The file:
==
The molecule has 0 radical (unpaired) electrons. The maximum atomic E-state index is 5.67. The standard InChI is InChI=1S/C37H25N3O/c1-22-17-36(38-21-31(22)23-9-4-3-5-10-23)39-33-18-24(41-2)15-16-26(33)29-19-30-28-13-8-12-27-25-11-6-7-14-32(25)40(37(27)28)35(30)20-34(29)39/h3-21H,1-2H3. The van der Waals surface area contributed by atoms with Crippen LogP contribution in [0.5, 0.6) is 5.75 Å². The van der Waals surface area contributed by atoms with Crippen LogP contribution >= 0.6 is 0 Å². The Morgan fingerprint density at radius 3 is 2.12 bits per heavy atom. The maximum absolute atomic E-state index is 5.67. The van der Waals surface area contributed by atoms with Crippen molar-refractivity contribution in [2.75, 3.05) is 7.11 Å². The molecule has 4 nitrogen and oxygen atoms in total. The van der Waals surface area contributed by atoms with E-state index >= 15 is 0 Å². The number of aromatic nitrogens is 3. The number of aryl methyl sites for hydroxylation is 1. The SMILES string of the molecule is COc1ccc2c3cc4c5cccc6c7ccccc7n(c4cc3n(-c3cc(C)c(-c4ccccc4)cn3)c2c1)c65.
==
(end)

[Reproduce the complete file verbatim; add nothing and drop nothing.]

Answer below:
The molecule has 0 radical (unpaired) electrons. The maximum atomic E-state index is 5.67. The standard InChI is InChI=1S/C37H25N3O/c1-22-17-36(38-21-31(22)23-9-4-3-5-10-23)39-33-18-24(41-2)15-16-26(33)29-19-30-28-13-8-12-27-25-11-6-7-14-32(25)40(37(27)28)35(30)20-34(29)39/h3-21H,1-2H3. The van der Waals surface area contributed by atoms with Crippen LogP contribution in [0.5, 0.6) is 5.75 Å². The van der Waals surface area contributed by atoms with Crippen LogP contribution >= 0.6 is 0 Å². The Morgan fingerprint density at radius 3 is 2.12 bits per heavy atom. The maximum absolute atomic E-state index is 5.67. The van der Waals surface area contributed by atoms with Crippen molar-refractivity contribution in [2.75, 3.05) is 7.11 Å². The molecule has 4 nitrogen and oxygen atoms in total. The van der Waals surface area contributed by atoms with E-state index >= 15 is 0 Å². The number of aromatic nitrogens is 3. The number of aryl methyl sites for hydroxylation is 1. The SMILES string of the molecule is COc1ccc2c3cc4c5cccc6c7ccccc7n(c4cc3n(-c3cc(C)c(-c4ccccc4)cn3)c2c1)c65.